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Publication numberUS7245199 B1
Publication typeGrant
Application numberUS 11/082,500
Publication dateJul 17, 2007
Filing dateMar 18, 2005
Priority dateApr 7, 2004
Fee statusPaid
Publication number082500, 11082500, US 7245199 B1, US 7245199B1, US-B1-7245199, US7245199 B1, US7245199B1
InventorsPaul J. Reilly
Original AssigneeReilly Paul J
Export CitationBiBTeX, EndNote, RefMan
External Links: USPTO, USPTO Assignment, Espacenet
Miter bar
US 7245199 B1
Abstract
The saw table guide bar has magnets thereon so that when it is inserted into the slot in an iron saw table it is urged to slide along the side of the slot. The magnetic saw table guide bar is used to support various measuring devices and overcomes measuring difficulties resulting from table slots of varying width.
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Claims(20)
1. A magnetic miter slot bar:
said magnetic miter slot bar having first and second ends, said magnetic miter slot bar having first and second faces and a top and a bottom, said bar being sized to fit within and slide in a miter bar slot in a ferrous saw table which has a top table surface, said magnetic miter slot bar having at least one magnet in said first face to hold said first face against the side of the miter slot in the ferrous saw table;
attachment structure on said magnetic miter slot bar for retaining said bottom surface of said miter slot bar above the bottom of the miter slot in a saw table; and
attachment structure on said magnetic miter slot bar for attaching a measuring device to said miter slot bar.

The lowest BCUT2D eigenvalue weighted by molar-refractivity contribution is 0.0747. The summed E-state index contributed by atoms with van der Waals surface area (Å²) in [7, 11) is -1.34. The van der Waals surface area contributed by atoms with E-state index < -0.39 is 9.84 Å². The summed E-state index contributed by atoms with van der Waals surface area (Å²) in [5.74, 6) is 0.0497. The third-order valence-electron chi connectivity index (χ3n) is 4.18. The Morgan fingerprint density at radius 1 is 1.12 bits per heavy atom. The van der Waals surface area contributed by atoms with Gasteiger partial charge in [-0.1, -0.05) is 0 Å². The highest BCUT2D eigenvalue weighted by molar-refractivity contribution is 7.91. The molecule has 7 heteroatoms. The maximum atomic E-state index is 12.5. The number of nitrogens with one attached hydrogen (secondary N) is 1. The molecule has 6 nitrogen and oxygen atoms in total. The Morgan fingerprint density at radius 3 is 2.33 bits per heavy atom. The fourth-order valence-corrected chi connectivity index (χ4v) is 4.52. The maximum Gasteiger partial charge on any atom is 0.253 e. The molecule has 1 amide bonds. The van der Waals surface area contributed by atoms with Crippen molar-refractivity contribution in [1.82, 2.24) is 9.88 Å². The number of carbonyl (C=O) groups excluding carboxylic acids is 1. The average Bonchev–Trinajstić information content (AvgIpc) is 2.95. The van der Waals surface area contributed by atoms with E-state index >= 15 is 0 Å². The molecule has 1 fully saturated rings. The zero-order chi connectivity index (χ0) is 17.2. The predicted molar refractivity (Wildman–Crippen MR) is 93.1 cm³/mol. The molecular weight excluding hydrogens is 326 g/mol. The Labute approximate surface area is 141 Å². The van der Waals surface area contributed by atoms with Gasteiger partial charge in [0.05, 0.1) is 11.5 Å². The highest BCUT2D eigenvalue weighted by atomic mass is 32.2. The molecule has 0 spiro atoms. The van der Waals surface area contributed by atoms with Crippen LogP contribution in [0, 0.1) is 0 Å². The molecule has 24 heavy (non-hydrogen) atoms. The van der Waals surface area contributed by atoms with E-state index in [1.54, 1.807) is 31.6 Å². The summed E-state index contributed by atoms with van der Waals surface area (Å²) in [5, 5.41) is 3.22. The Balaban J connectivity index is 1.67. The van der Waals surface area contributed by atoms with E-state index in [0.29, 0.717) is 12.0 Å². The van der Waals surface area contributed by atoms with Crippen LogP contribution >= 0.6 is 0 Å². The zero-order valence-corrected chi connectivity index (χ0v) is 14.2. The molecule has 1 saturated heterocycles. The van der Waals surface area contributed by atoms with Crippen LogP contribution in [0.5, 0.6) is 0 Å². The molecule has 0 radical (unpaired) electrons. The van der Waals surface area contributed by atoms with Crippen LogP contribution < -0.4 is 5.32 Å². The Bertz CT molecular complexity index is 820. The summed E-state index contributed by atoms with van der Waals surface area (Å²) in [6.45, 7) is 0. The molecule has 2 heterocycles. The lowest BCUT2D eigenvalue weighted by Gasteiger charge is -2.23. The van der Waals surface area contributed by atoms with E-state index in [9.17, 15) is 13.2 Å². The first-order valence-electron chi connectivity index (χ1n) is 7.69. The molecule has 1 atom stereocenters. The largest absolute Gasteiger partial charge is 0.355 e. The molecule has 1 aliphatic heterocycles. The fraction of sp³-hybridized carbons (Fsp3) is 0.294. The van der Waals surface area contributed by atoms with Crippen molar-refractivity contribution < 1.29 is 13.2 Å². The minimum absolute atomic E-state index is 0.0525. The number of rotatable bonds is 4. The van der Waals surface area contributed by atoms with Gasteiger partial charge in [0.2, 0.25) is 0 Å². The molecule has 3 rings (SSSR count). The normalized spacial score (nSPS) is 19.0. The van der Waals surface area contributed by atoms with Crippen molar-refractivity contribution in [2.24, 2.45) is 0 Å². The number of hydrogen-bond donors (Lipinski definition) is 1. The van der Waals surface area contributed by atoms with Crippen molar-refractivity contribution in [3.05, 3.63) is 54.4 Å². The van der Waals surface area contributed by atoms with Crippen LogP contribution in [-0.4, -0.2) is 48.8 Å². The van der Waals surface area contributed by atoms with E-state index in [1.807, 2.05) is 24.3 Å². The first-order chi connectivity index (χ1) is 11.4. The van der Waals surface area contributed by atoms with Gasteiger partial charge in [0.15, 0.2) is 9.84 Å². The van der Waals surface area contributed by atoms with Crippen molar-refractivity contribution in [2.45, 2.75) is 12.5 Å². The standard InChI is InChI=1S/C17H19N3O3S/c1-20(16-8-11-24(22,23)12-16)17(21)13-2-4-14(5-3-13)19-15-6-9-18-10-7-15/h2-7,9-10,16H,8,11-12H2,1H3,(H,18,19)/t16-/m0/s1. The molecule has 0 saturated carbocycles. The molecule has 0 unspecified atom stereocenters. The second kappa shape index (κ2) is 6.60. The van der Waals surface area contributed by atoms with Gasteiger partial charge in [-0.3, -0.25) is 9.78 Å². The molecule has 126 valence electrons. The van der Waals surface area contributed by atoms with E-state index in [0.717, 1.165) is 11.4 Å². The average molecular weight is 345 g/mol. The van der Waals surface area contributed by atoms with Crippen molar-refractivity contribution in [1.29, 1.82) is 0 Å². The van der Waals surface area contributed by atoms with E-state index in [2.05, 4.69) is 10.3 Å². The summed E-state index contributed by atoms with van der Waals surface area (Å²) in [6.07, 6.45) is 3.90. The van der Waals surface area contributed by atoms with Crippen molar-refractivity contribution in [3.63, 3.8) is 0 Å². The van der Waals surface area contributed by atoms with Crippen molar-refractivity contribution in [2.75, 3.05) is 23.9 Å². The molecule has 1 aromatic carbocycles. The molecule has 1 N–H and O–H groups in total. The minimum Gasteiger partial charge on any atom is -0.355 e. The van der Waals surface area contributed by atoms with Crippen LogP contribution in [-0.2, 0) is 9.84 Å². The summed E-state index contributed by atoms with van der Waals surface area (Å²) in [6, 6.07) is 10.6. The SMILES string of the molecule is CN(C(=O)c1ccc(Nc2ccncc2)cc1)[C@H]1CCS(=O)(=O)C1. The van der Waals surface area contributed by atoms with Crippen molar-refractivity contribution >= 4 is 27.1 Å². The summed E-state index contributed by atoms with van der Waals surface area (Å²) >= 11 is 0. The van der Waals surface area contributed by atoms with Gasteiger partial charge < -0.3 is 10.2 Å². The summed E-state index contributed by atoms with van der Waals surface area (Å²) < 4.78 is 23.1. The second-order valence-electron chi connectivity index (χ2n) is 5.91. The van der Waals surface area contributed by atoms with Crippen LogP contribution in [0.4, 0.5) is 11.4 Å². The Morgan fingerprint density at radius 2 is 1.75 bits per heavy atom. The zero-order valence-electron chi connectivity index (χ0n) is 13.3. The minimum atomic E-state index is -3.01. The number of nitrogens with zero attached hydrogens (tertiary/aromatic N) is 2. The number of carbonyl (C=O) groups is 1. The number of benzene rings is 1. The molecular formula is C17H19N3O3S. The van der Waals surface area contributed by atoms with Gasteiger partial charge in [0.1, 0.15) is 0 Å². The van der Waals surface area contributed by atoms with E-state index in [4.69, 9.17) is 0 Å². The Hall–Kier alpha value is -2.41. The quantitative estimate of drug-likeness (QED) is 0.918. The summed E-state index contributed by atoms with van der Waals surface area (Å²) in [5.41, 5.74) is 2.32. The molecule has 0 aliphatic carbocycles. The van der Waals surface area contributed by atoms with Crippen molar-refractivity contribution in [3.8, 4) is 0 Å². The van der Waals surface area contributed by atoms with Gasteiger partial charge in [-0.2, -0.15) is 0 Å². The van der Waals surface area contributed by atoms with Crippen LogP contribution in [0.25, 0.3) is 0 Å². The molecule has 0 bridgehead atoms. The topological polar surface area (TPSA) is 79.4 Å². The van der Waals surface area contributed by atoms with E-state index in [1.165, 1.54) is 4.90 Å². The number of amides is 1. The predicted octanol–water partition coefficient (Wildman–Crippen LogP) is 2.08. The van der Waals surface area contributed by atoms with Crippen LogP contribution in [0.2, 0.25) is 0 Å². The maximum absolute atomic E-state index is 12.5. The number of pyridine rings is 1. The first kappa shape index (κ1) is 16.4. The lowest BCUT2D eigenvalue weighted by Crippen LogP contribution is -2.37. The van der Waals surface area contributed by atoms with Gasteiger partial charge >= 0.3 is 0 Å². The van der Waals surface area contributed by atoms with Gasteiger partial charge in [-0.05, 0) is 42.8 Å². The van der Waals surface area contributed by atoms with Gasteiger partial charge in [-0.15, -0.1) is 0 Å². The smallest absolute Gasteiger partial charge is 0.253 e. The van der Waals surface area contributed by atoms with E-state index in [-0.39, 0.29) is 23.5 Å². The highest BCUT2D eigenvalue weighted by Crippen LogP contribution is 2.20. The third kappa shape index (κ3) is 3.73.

2. The magnetic miter slot bar of claim 1 wherein said structure for holding said miter slot bar above the bottom of a miter slot in a saw table comprises structure on said miter slot bar for engaging the top surface of the saw table before said miter slot bar engages the bottom of the slot.
3. The magnetic miter slot bar of claim 1 wherein said measuring device is a gage block which engages the top surface of the saw table.
4. The magnetic miter slot bar of claim 3 wherein said gage block carries a measuring device for measuring with respect to the table slot.
5. The magnetic miter slot bar of claim 3 wherein said gage block has first and second surfaces for selective engagement with the top surface of a saw table, each of said first and second surfaces having a slot therein for engagement by said slot bar, so that said gage block can engage the saw table with either of its first and second surfaces.
6. The magnetic miter slot bar of claim 3 wherein said gage block has a slot in the bottom thereof and said magnetic miter slot bar has a boss which enters into said slot.
7. The magnetic miter slot bar of claim 6 wherein said boss is rectangular and engages into said slot in said gage block in a manner to prevent rotation of said magnetic miter slot bar with respect to said gage block in order to maintain said gage block in orientation with respect to the miter slot in the saw table when the miter slot bar is in the miter slot.
8. The magnetic miter slot bar of claim 3 wherein said gage block has a bottom surface for engagement against the saw table and a side surface, said side surface being at a right angle with respect to said bottom surface, said side surface carrying first and second upright gage bars, a level arm movably mounted on said gage bars, said measuring device being mounted on said level arm, said level arm mounted on said gage block so that as said level arm is moved up and down said guide bars it maintains parallelism to said bottom surface of said gage block and to the top surface of the saw table.